A Winding up Petition could have serious consequences for a company and its directors. It is therefore important to understand what a Winding up Petition is and what it means to receive one.
- What is a Winding Up?
- The Implications of a Winding Up Petition
- Which creditors will apply for a Winding Up Petition?
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What is Winding Up?
Winding Up is used to try and force a company to close. Any creditor who is owed more than £750 by a company has the right to use the process. They must first apply to the Court for a Winding Up Petition. The Court will review the application to determine if it is reasonable.
The creditor will have to show that they have taken reasonable steps to collect their outstanding debt. If the Court accepts their arguments the Petition will be granted. The company then has 7 days to pay. If it does not the Petition is advertised in the London Gazette.
If the company is registered in Northern Ireland or Scotland the petition is advertised in the Belfast or Edinburgh Gazette.
The Court will then decide whether or not the company should be closed. If this decision is made a Winding Up Order is issued. A Liquidator is then appointed and starts the closure process.
The implications of a Winding Up Petition
There are significant consequences after a Winding Up Petition is advertised. Even if the company can pay the debt owed serious disruption is likely to be caused.
Company Bank Accounts Frozen
Once a Winding up Petition is advertised the bank will automatically suspend banking facilities. Further payments can then not be made or received without permission of the Court. The company is not allowed to sell any of its assets and shares must not change hands.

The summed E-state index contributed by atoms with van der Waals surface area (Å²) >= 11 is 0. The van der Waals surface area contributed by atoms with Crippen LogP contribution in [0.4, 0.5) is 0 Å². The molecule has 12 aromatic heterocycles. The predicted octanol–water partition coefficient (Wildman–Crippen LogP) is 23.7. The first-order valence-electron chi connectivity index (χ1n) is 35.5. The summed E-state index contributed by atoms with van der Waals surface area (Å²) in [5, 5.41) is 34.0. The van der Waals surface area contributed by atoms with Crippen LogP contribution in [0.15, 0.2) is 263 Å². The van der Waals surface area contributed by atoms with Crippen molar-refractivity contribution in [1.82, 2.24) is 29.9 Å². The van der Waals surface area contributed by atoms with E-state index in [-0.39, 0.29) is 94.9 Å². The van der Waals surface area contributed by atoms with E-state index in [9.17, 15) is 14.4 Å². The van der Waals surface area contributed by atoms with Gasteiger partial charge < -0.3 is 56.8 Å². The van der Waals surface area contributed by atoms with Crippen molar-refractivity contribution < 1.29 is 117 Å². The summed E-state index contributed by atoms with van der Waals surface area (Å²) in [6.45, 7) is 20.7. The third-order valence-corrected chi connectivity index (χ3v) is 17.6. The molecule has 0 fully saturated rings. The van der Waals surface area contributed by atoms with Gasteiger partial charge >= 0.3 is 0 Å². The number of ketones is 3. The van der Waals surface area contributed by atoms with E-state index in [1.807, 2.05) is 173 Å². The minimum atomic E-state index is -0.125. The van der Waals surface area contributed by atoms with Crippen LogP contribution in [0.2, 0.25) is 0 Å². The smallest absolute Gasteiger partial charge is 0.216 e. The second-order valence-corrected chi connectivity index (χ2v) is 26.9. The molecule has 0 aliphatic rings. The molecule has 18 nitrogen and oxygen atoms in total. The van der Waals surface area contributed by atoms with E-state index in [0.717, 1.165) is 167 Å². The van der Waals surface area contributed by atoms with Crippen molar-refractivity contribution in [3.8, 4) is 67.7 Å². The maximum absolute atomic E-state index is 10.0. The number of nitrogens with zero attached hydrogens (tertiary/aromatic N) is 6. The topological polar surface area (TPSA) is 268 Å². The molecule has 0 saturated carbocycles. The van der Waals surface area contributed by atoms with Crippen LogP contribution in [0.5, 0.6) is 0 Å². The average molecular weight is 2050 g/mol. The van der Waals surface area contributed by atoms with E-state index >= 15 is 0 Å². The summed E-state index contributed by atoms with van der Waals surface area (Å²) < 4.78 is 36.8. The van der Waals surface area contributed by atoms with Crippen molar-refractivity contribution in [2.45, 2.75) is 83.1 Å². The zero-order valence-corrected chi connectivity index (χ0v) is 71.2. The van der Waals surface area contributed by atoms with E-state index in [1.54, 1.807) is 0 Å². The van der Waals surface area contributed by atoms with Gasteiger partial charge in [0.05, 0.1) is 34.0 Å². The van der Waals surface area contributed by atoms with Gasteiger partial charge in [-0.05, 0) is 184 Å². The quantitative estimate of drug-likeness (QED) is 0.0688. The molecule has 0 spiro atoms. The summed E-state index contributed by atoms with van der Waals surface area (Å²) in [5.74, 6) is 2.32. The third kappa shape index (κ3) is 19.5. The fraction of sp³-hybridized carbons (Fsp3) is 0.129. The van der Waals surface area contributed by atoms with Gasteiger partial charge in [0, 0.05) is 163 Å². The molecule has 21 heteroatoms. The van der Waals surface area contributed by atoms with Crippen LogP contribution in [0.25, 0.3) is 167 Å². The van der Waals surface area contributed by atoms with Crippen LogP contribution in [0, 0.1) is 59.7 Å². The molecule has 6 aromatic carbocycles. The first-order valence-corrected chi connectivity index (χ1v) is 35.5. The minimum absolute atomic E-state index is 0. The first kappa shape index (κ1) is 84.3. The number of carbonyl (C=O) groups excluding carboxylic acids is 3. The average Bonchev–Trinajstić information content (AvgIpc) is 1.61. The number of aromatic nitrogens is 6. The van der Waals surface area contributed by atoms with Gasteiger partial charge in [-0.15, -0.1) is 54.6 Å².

Potential closure of the Company
After the Petition is issued the Court will set a date for a Hearing. Both the Directors and creditor have the opportunity to present their arguments. The Court will then make a decision as to whether the company should be closed. If the Court decides this should be the case a Liquidator will be appointed immediately.
As well as closing the company the liquidator’s duties include reporting on the conduct of the Directors. If the liquidator believes that any director has acted inappropriately a further investigation may then be carried out. This could result in the director being disqualified.
A disqualified director may be held liable for some of the company’s debts. Generally this is limited to debt incurred from the time they knew or should have known the business was insolvent.
Which Creditors will apply for a Winding Up Petition?
After the receipt of a Winding Up Petition the company may be forced to close. However this will not necessarily result in the creditor getting paid. If the company is insolvent they are likely to struggle even to recover the costs of applying for the Petition.
Given this there are two reasons why a creditor will try to Wind Up a company. The first is that they are convinced it is solvent and in a position to pay its debts. In these circumstances the fact that a Petition is granted will normally force payment.
The other reason is that the creditor simply wants to see the company closed. They understand that they are unlikely to receive payment for their outstanding debt. However they want to ensure the business stops trading and that the Liquidator investigates the Director’s conduct. HMRC will often apply to wind a company up for this reason.